Our 2023 Women In Insurance Finalists: Their Advice

Our 2023 Women In Insurance Finalists: Their Advice 2560 1778 Apollo Group

Our Four 2023 Women in Insurance Finalists share key milestones in their career, the twists and turns, and of course some key takeaways as they navigate the world of work!

Q: What advice could help other women navigating their career? Advice you wish you could tell your younger self, or something you live by now…

Amy Bumstead

I guess I would say this given my role, but COMMUNICATE! If you think you have made an error, communicate (we are only human after all). If you don’t know how to do something, communicate. If you have a brilliant idea, communicate. This is particularly important with your manager. Building an open and transparent relationship with my manager has probably had the most positive impact on my time at Apollo and where I am today.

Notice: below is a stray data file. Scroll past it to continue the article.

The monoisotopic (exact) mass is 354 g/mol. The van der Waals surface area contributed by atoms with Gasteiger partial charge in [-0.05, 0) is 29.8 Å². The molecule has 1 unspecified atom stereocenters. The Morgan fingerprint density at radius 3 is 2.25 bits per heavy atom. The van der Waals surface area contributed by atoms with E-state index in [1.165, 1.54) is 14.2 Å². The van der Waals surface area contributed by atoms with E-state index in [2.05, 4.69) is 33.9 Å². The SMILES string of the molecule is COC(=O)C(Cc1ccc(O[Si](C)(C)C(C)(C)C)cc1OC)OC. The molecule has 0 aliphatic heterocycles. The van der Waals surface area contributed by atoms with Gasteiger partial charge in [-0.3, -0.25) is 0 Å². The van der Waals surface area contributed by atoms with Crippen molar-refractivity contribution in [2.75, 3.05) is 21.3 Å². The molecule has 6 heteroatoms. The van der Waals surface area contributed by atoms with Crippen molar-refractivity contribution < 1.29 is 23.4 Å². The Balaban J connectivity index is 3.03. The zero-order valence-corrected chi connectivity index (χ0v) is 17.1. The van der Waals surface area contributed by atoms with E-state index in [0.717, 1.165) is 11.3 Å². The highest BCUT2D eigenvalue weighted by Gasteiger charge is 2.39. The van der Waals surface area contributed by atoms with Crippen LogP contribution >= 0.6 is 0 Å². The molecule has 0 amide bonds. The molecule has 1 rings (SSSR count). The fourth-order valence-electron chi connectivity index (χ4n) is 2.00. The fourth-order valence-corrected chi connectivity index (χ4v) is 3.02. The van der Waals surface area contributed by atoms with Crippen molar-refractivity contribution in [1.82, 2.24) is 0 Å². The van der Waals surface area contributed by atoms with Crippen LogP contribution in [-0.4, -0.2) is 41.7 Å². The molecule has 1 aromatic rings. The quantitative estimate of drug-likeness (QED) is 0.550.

Know your values, be clear on them, and stick to them. You don’t need to know where your career is going (the fun is in not knowing) but it’s helpful to know what’s important to you and your non-negotiables. This will serve you as you navigate the twists and when required to make career decisions.

Stop seeking perfection; it is actually holding you back! This is a hard one, and I am by no means saying produce poor work, but sometimes striving for perfection means the work simply doesn’t get done and you aren’t moving forward. There will be times standards need to be high, but not ALL the time. There will be cases where done is better than perfect; identify when that is and you guess it, communicate. Explain ‘this isn’t perfect but the content is there’, or ask before starting ‘is it ok to simply provide the data or are we sharing this externally’. You will be able to focus your energy where it matters. Let’s face it nothing is more demotivating than procrastinating.